Singapore needs top tech talent to build world-class teams, says PM Lee

Companies need to bring in overseas professionals at higher levels who are in short supply here, Prime Minister Lee Hsien Loong noted. ST PHOTO: KUA CHEE SIONG

SINGAPORE - Even as the local tech talent pool grows, Singapore has to bring in foreign professionals at mid-to-senior levels to build world-class teams, grow the industry and tackle urgent problems, said Prime Minister Lee Hsien Loong on Tuesday (Nov 17).

He acknowledged the sense of competition and discomfort that can arise from large numbers of foreigners in the industry, and said Singaporeans have to feel assured that they are fairly treated.

They must see that tech companies are bringing in people with expertise and experience, whom Singaporeans can learn from, he said.

Speaking at the Singapore Tech Forum held virtually, Mr Lee said that while the country has a supportive environment for technology in terms of infrastructure, the key factor is talent.

"We need more tech talent to grow the industry, and to tackle the urgent problems that we have and that tech can help us to solve," he said.

Local universities and polytechnics are producing more graduates who are in demand, but companies also need to bring in overseas professionals at higher levels who are in short supply here, he noted.

Such professionals help create a "virtuous cycle" by expanding Singapore's talent pool, raising standards, and strengthening the tech ecosystem here, said Mr Lee.

But he also noted that social frictions can develop, especially if there are large concentrations from a single source and there is an economic downturn.

Such tensions are not unique to Singapore, he said, adding the Government will do its best to address them.

Prime Minister Lee Hsien Loong attends the Singapore Tech Forum 2020 on Nov 17, 2020. PHOTO: MINISTRY OF COMMUNICATIONS AND INFORMATION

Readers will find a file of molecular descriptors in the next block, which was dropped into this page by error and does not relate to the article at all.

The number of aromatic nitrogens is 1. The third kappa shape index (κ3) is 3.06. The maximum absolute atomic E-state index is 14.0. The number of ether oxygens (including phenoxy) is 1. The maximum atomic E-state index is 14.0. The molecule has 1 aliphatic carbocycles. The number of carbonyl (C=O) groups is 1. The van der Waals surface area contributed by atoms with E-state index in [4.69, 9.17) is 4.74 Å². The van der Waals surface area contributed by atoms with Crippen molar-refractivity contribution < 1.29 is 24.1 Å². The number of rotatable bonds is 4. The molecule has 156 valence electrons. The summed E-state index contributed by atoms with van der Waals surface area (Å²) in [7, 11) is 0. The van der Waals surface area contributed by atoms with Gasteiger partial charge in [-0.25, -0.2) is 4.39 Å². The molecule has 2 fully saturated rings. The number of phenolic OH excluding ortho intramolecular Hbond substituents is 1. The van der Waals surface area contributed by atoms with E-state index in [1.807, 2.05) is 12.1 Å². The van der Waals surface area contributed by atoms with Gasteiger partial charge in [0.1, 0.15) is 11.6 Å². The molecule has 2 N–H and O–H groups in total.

Mr Lee added that foreigners must make the effort to fit in here. And at the same time, Singaporeans have to feel that they are not discriminated against.

"They have got to see the tech companies as bringing in expertise and experience, (and) building up the industry and capabilities," he said. "So that our own people can learn from them, upgrade themselves and eventually build up our own talent pool."

Singapore has done so in the past, with the petrochemical, biomedical and semiconductor industries, he added.

He also held up the Government's new Tech.Pass work pass, which will allow foreigners to start and operate a business, serve on the board of a Singapore-based company or be a shareholder or investor in companies here.

They can also take up lecturing roles, serve as an adviser to companies here, and conduct corporate training. Candidates must show they are high-level tech professionals.

"The Tech.Pass scheme is aimed at highly accomplished tech talent, the movers and shakers of the tech world - people who usually play different roles at once: founder, investor, employee, consultant, academic. People who can contribute to multiple parts of the ecosystem with their capital, their networks, their knowledge," said Mr Lee.

He added that unlike the Employment Pass where an individual is tied to a particular job or employer, Tech.Pass will be personal to the holder and allow them to move between roles and employers - a flexibility meant to make Singapore more attractive to such talent.

At the dialogue that followed, Mr Lee was asked about challenges Singapore faces in realising its Smart Nation ambitions. While the "will" to transform digitally is present, the lack of talent is an issue, he said.

He was also asked about Singapore's approach to lesbian, gay, bisexual, transgender and queer people, to which he said they are welcomed here and their contributions are greatly appreciated, but that society was still conservative.

The forum is organised by the Singapore Global Network and the Government Technology Agency.

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